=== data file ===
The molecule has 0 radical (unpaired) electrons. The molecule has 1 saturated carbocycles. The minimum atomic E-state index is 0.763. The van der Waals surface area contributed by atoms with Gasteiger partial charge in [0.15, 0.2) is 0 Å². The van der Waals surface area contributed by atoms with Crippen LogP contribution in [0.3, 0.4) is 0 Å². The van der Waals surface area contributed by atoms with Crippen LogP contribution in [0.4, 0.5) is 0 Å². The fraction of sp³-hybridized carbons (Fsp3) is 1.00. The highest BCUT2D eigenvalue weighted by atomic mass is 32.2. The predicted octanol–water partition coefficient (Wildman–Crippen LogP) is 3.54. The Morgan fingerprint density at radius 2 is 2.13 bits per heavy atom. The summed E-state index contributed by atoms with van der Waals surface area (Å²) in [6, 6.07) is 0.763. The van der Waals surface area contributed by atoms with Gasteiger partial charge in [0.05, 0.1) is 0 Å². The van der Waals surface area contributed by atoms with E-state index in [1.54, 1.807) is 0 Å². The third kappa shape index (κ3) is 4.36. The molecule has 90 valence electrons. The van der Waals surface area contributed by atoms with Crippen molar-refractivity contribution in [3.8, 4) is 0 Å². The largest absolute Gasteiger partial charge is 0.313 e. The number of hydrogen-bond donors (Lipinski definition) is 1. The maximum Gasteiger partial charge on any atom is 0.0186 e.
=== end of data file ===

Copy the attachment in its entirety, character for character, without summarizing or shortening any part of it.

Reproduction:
The molecule has 0 radical (unpaired) electrons. The molecule has 1 saturated carbocycles. The minimum atomic E-state index is 0.763. The van der Waals surface area contributed by atoms with Gasteiger partial charge in [0.15, 0.2) is 0 Å². The van der Waals surface area contributed by atoms with Crippen LogP contribution in [0.3, 0.4) is 0 Å². The van der Waals surface area contributed by atoms with Crippen LogP contribution in [0.4, 0.5) is 0 Å². The fraction of sp³-hybridized carbons (Fsp3) is 1.00. The highest BCUT2D eigenvalue weighted by atomic mass is 32.2. The predicted octanol–water partition coefficient (Wildman–Crippen LogP) is 3.54. The Morgan fingerprint density at radius 2 is 2.13 bits per heavy atom. The summed E-state index contributed by atoms with van der Waals surface area (Å²) in [6, 6.07) is 0.763. The van der Waals surface area contributed by atoms with Gasteiger partial charge in [0.05, 0.1) is 0 Å². The van der Waals surface area contributed by atoms with E-state index in [1.54, 1.807) is 0 Å². The third kappa shape index (κ3) is 4.36. The molecule has 90 valence electrons. The van der Waals surface area contributed by atoms with Crippen molar-refractivity contribution in [3.8, 4) is 0 Å². The largest absolute Gasteiger partial charge is 0.313 e. The number of hydrogen-bond donors (Lipinski definition) is 1. The maximum Gasteiger partial charge on any atom is 0.0186 e.